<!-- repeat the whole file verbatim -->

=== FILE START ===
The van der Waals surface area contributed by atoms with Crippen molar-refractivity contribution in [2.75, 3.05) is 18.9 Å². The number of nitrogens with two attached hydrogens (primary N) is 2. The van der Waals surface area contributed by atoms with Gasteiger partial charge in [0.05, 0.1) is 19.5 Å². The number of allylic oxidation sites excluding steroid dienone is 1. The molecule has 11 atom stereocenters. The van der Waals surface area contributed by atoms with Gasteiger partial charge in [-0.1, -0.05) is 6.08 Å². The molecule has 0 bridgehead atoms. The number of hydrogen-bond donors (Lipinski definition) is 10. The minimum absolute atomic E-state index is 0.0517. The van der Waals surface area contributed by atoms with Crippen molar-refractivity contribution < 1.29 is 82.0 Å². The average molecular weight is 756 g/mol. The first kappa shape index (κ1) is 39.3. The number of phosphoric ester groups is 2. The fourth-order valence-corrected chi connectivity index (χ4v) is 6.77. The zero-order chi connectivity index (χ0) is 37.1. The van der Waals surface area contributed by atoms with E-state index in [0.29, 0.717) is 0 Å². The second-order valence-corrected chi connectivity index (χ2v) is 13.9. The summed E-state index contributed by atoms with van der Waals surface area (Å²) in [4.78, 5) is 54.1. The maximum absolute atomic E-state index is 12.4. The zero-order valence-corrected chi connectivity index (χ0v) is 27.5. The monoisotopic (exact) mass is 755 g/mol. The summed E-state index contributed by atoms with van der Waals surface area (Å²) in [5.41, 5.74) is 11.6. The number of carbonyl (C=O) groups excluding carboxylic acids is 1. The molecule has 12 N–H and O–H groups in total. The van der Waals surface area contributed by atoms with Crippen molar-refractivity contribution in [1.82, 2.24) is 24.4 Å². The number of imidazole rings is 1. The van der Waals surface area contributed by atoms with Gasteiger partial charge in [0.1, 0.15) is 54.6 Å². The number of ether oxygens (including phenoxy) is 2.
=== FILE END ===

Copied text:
The van der Waals surface area contributed by atoms with Crippen molar-refractivity contribution in [2.75, 3.05) is 18.9 Å². The number of nitrogens with two attached hydrogens (primary N) is 2. The van der Waals surface area contributed by atoms with Gasteiger partial charge in [0.05, 0.1) is 19.5 Å². The number of allylic oxidation sites excluding steroid dienone is 1. The molecule has 11 atom stereocenters. The van der Waals surface area contributed by atoms with Gasteiger partial charge in [-0.1, -0.05) is 6.08 Å². The molecule has 0 bridgehead atoms. The number of hydrogen-bond donors (Lipinski definition) is 10. The minimum absolute atomic E-state index is 0.0517. The van der Waals surface area contributed by atoms with Crippen molar-refractivity contribution < 1.29 is 82.0 Å². The average molecular weight is 756 g/mol. The first kappa shape index (κ1) is 39.3. The number of phosphoric ester groups is 2. The fourth-order valence-corrected chi connectivity index (χ4v) is 6.77. The zero-order chi connectivity index (χ0) is 37.1. The van der Waals surface area contributed by atoms with E-state index in [0.29, 0.717) is 0 Å². The second-order valence-corrected chi connectivity index (χ2v) is 13.9. The summed E-state index contributed by atoms with van der Waals surface area (Å²) in [4.78, 5) is 54.1. The maximum absolute atomic E-state index is 12.4. The zero-order valence-corrected chi connectivity index (χ0v) is 27.5. The monoisotopic (exact) mass is 755 g/mol. The summed E-state index contributed by atoms with van der Waals surface area (Å²) in [5.41, 5.74) is 11.6. The number of carbonyl (C=O) groups excluding carboxylic acids is 1. The molecule has 12 N–H and O–H groups in total. The van der Waals surface area contributed by atoms with Crippen molar-refractivity contribution in [1.82, 2.24) is 24.4 Å². The number of imidazole rings is 1. The van der Waals surface area contributed by atoms with Gasteiger partial charge in [0.1, 0.15) is 54.6 Å². The number of ether oxygens (including phenoxy) is 2.